If you are considering a move to an active retirement community you have probably considered a number of metrics when choosing your destination. Obviously, factors such as proximity to friends and family, the climate, cost of living, the type of home and lifestyle weigh significantly when making a purchase decision. Retirement communities come in all different varieties that range from mega-resort style country clubs to intimate neighborhoods with no amenities. As evidenced by the popularity of communities such as The Villages in Florida or the many Sun City communities across the country, it would seem that larger communities are the favorite of most retirees. That begs the question, when choosing a retirement community, is bigger really better?
There seems to be a lot of debate about what Boomers really want in their new homes. On one hand, some would argue that a home built for retirees should allow for aging-in-place, a relatively new concept in home design that means building a home that adapts to meet the changing needs of aging home owners. The emphasis is placed more on building a home with the most practical features versus the most popular features. Homes equipped to age-in-place are often built with subtle modifications such as wider doorways, raised commodes and vanities, wheelchair accessible features and grab bars in the bathrooms.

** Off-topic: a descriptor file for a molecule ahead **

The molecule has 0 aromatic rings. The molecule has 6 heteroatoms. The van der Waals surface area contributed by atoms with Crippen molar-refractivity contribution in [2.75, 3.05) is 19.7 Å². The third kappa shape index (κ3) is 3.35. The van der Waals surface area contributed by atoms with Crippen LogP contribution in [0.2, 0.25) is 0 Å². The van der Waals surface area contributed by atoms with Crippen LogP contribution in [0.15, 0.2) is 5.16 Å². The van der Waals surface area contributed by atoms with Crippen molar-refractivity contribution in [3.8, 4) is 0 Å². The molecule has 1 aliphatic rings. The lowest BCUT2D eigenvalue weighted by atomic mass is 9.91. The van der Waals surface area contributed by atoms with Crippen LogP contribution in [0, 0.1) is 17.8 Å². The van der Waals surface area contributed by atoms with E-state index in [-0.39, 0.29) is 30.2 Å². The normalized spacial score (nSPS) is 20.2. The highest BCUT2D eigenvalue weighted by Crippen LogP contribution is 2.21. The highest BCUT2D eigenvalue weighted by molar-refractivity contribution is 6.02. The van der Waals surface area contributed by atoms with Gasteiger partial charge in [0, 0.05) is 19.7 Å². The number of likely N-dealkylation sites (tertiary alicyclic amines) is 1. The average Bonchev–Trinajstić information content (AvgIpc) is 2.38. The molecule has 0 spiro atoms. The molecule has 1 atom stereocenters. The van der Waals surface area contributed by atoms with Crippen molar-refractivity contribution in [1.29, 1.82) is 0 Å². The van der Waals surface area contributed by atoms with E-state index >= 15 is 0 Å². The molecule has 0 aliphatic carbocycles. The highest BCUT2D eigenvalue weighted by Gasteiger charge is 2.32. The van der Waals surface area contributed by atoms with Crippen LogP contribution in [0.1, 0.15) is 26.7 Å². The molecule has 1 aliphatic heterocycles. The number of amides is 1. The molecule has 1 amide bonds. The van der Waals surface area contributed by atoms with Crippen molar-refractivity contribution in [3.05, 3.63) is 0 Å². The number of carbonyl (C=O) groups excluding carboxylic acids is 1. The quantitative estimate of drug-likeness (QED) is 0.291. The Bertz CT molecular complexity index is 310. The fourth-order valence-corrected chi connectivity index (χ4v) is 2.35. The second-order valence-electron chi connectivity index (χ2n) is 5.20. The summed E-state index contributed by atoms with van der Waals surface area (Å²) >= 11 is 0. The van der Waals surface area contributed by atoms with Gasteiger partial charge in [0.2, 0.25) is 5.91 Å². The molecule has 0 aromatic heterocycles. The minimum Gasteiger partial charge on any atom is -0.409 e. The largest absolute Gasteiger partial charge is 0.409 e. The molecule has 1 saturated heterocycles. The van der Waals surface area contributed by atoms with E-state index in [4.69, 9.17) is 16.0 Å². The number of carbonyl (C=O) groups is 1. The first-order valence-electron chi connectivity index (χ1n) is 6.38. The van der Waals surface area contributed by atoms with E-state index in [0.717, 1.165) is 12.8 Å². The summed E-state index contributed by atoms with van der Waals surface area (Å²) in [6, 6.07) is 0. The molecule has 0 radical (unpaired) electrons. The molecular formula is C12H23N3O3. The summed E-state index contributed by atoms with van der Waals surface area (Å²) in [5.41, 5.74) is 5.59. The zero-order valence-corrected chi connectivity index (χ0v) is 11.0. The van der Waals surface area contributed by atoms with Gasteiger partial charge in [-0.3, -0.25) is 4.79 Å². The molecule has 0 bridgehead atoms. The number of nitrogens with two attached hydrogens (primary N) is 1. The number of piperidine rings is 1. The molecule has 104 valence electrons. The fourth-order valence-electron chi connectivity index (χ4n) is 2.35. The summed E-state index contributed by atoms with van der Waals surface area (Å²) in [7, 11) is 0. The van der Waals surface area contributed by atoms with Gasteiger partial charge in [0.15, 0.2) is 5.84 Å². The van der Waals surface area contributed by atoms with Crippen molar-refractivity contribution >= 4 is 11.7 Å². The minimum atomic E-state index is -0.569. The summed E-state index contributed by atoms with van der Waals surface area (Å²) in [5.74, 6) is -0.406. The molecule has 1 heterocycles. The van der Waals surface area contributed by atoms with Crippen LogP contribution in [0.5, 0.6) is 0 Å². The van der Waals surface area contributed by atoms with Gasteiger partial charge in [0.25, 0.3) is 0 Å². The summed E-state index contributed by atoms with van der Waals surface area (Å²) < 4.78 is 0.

Moving to a retirement community can be a daunting thought for many Baby Boomers. The thought of selling the home you have lived in for many years, leaving neighbors, friends and family is enough to deter many retirees from making any kind of change at all.